The Night Of

The fantastic HBO limited series The Night Of, in which the hapless Nasir takes the rap for the murder of a woman he inadvertently picks up outside of St. Mark’s Church in the Bowery, owes much of its accuracy to native New Yorker Richard Price’s screenplay. After stopping for gas within sight of the Broadway Line viaduct, the characters proceed to her 87th Street townhouse, only for it to become the scene of a grisly crime.

Night Court

New York does have a famous Night Court, at 100 Centre Street, which is probably the one the producers of Night Court were thinking of, even if the building in the bass-heavy opening credits is actually home to New York’s Supreme Court. In the current television climate, it’s hard to believe that Night Court once passed for gritty, realistic television, though at least one of its repeat offenders went on to fame: “urban hillbilly” Bob Wheeler was played by Brent Spiner, later Data on Star Trek: The Next Generation.


Danny DeVito was working as a beautician just a few years prior to being cast as Louie De Palma, dispatcher for the Sunshine Cab Company on Taxi, which managed to retain some greasy Manhattan swagger despite being filmed in Los Angeles, thanks to memorable exterior shots of the Brooklyn Bridge and Dover Garage on Hudson Street and casting of actors with New York cred like Bronx-born Judd Hirsch and Long Island-raised comedian Andy Kaufman.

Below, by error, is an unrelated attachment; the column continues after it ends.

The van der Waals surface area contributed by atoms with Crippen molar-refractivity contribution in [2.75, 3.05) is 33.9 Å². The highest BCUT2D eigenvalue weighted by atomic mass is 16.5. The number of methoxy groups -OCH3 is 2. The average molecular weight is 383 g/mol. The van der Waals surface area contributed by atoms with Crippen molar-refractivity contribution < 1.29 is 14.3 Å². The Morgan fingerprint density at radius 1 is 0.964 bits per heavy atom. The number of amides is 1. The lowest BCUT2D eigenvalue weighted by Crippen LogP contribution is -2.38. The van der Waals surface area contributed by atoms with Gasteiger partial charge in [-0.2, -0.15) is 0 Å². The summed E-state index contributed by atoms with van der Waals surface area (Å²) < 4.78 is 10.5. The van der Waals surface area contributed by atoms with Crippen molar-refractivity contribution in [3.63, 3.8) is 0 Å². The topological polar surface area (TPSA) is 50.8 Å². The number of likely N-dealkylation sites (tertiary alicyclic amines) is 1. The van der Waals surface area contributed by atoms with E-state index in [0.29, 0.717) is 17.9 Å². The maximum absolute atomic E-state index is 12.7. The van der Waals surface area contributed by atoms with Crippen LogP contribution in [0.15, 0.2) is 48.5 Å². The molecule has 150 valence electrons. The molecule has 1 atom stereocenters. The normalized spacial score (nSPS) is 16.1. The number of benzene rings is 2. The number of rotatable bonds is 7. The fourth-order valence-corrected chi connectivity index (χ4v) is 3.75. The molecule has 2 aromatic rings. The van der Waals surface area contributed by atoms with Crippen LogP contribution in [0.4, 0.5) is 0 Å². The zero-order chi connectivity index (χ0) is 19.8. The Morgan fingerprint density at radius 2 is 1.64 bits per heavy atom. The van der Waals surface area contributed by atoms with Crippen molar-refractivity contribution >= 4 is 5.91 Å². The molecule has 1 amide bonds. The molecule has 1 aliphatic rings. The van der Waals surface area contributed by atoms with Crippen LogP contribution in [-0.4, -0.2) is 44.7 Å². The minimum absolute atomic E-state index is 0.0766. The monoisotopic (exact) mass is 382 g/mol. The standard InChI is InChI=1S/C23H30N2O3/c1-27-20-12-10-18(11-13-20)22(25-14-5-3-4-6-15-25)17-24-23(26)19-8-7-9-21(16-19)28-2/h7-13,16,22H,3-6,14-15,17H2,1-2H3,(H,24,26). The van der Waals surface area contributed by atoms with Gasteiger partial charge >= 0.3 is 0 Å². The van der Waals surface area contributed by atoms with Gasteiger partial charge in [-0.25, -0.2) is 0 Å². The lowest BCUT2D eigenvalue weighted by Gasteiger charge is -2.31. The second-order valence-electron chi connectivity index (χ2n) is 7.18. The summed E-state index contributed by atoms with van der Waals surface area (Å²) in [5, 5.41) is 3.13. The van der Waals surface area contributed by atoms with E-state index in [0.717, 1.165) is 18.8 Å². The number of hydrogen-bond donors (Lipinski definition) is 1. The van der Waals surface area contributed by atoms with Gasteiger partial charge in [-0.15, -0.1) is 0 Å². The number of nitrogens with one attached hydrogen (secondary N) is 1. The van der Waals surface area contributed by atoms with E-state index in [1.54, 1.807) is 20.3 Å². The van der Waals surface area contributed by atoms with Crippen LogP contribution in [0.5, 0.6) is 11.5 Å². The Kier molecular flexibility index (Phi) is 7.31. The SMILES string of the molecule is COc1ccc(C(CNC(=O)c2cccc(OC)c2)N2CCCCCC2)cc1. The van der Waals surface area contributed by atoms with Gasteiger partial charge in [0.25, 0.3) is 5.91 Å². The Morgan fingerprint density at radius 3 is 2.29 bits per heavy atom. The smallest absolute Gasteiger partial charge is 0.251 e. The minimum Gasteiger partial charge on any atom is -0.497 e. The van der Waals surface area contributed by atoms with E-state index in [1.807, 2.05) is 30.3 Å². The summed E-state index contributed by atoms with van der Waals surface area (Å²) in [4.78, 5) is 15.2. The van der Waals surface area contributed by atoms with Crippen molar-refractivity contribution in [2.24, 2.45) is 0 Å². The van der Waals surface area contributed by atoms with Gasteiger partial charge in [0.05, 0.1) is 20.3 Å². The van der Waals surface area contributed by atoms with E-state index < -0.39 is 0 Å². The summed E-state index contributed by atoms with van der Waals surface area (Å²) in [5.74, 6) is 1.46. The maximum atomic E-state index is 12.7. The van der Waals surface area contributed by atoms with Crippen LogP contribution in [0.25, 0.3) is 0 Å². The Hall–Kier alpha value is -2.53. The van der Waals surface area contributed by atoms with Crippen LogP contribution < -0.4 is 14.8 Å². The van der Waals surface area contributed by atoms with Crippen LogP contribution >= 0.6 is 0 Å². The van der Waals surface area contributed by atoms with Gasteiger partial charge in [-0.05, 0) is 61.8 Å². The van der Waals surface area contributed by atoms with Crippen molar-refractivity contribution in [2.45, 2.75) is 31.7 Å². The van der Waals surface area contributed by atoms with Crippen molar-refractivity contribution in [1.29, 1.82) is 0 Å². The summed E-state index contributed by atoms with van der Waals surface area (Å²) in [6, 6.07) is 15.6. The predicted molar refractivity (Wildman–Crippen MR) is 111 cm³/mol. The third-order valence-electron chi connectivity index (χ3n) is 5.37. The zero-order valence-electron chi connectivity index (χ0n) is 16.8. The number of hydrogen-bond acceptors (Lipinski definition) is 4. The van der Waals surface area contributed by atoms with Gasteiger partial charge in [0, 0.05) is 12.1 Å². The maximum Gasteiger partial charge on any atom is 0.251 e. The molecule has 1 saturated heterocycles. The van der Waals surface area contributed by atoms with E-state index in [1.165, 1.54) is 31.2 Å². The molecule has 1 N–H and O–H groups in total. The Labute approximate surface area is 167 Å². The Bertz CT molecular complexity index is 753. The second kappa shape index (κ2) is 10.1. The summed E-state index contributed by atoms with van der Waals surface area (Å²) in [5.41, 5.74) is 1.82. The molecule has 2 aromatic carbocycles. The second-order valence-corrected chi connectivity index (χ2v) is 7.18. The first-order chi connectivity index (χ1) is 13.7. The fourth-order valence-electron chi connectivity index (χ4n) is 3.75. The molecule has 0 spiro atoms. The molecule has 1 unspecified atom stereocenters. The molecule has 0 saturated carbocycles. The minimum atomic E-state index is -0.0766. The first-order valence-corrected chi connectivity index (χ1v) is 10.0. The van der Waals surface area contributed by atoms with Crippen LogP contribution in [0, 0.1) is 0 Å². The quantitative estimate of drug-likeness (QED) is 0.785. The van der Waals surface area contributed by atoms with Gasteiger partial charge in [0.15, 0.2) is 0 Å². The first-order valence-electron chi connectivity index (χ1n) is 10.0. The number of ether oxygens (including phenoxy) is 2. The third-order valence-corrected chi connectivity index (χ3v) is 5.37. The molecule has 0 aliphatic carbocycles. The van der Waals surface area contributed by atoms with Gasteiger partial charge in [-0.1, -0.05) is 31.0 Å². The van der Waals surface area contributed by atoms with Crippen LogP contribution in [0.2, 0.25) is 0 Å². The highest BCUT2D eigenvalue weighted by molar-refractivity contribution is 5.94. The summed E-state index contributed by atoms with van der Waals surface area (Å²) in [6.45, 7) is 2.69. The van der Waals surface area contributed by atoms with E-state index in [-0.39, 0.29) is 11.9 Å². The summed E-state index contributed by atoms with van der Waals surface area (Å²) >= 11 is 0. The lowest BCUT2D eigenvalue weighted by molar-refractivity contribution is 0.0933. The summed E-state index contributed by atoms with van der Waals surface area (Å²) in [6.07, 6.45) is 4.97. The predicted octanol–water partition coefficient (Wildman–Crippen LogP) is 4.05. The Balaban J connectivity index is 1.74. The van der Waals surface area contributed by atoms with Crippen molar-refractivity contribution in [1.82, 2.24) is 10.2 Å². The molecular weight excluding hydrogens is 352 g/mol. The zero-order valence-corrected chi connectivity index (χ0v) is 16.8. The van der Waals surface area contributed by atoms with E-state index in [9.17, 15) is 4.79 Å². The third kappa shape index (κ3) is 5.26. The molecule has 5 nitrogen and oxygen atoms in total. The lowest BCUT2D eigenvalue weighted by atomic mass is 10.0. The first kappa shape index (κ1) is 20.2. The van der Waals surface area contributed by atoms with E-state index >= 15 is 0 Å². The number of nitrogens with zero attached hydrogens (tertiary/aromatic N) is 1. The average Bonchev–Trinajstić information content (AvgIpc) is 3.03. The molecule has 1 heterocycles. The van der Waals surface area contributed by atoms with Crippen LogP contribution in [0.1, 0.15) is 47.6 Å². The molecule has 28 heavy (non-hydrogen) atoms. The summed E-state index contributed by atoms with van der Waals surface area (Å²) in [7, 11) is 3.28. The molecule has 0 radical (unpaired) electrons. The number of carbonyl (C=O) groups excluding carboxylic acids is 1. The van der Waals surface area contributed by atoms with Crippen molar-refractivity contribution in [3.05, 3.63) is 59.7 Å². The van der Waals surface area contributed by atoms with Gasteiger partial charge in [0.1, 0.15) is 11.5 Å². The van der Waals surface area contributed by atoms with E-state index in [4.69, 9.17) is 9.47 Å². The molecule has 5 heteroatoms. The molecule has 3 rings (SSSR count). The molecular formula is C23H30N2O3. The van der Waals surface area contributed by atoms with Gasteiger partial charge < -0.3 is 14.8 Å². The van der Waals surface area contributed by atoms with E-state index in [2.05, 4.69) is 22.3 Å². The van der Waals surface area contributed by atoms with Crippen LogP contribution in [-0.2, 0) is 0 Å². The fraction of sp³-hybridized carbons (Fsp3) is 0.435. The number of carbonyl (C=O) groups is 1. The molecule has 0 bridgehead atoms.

Sesame Street

How do you get to Sesame Street? Well, it depends on whether you side with the show’s original art director, who claimed the show was on the Upper West Side, or its producer, who envisioned 123 Sesame Street as an Alphabet City brownstone. Either way, Bert, Ernie, and Elmo have evaded gentrification for almost 50 years, while Oscar the Grouch’s curbside trashcan has been joined by a recycling center and a compost bin.

Mozart in the Jungle

Few shows have utilized Manhattan’s highbrow arts scene with as much fidelity as Mozart in the Jungle. Although the New York Symphony where Gael Garcia Bernal’s maestro Rodrigo conducts is fictional, they’ve staged concerts at real-life locations like Rikers Island and the Washington Square Park arch in addition to the Public Theater on Lafayette Street, where the show’s orchestra normally plays.

The Jeffersons

In this All in the Family spin-off, George and Louise Jefferson relocate from working-class Queens to glamorous East 85th Street, where a deluxe “apartment in the sky” today sells for an average of $1,995,000. The last audiences saw them, the Jeffersons were doing well for themselves: after the show was abruptly cancelled without a finale, they appeared in the final episode of The Fresh Prince of Bel-Air and bought the Banks family’s house in Los Angeles.

The Dick Van Dyke Show

In this innovative Carl Reiner-created sitcom, which ran from 1961 to 1966,Rob Petrie (played by Van Dyke) commutes from his New Rochelle home (his wife was played by the late Mary Tyler Moore) to the Manhattan studio where, in a reflexive twist, he’s a head writer for the fictional Alan Brady Show. The show endures in popularity and aired two colorized episodes in December 2016.

Iron Fist

Marvel’s most recent Netflix superhero series was criticized for its inauthentic fight scenes, but one thing it managed to get mostly right was its Manhattan geography, which observed a Marvel tradition in setting its action in the real New York rather than an imaginary Gotham or Metropolis. Exteriors for the Rand Corporation were filmed at One Chase Manhattan Plaza, Colleen Wing’s Chinatown dojo on Munroe Street, and sinister Hatchet Gang’s lair at the Golden Sand Seafood Restaurant, while Danny’s old residence is in Gramercy Park.